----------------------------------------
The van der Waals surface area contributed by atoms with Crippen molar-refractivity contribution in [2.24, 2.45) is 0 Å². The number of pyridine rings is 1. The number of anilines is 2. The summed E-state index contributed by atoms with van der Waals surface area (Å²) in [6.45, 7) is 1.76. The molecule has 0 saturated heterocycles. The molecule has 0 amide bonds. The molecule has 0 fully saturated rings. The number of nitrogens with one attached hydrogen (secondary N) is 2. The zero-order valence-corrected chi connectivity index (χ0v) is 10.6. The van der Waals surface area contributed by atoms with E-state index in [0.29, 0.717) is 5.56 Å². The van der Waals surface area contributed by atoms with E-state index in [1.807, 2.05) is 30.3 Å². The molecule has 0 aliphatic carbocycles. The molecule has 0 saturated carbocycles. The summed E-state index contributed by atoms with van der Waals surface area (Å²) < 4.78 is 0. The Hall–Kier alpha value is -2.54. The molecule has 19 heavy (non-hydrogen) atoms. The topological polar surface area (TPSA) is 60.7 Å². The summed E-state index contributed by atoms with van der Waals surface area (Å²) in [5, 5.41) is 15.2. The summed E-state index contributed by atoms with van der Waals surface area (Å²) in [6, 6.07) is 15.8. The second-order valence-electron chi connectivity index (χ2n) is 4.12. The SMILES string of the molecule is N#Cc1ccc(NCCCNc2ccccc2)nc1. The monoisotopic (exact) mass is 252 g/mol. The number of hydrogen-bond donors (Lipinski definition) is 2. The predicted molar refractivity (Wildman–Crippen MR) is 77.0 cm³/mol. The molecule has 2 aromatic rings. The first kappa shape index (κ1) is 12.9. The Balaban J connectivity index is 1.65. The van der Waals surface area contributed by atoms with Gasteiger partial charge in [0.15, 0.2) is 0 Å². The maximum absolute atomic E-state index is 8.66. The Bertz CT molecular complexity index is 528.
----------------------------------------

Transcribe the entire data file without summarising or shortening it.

The van der Waals surface area contributed by atoms with Crippen molar-refractivity contribution in [2.24, 2.45) is 0 Å². The number of pyridine rings is 1. The number of anilines is 2. The summed E-state index contributed by atoms with van der Waals surface area (Å²) in [6.45, 7) is 1.76. The molecule has 0 saturated heterocycles. The molecule has 0 amide bonds. The molecule has 0 fully saturated rings. The number of nitrogens with one attached hydrogen (secondary N) is 2. The zero-order valence-corrected chi connectivity index (χ0v) is 10.6. The van der Waals surface area contributed by atoms with E-state index in [0.29, 0.717) is 5.56 Å². The van der Waals surface area contributed by atoms with E-state index in [1.807, 2.05) is 30.3 Å². The molecule has 0 aliphatic carbocycles. The molecule has 0 saturated carbocycles. The summed E-state index contributed by atoms with van der Waals surface area (Å²) < 4.78 is 0. The Hall–Kier alpha value is -2.54. The molecule has 19 heavy (non-hydrogen) atoms. The topological polar surface area (TPSA) is 60.7 Å². The summed E-state index contributed by atoms with van der Waals surface area (Å²) in [5, 5.41) is 15.2. The summed E-state index contributed by atoms with van der Waals surface area (Å²) in [6, 6.07) is 15.8. The second-order valence-electron chi connectivity index (χ2n) is 4.12. The SMILES string of the molecule is N#Cc1ccc(NCCCNc2ccccc2)nc1. The monoisotopic (exact) mass is 252 g/mol. The number of hydrogen-bond donors (Lipinski definition) is 2. The predicted molar refractivity (Wildman–Crippen MR) is 77.0 cm³/mol. The molecule has 2 aromatic rings. The first kappa shape index (κ1) is 12.9. The Balaban J connectivity index is 1.65. The van der Waals surface area contributed by atoms with Gasteiger partial charge in [0.15, 0.2) is 0 Å². The maximum absolute atomic E-state index is 8.66. The Bertz CT molecular complexity index is 528.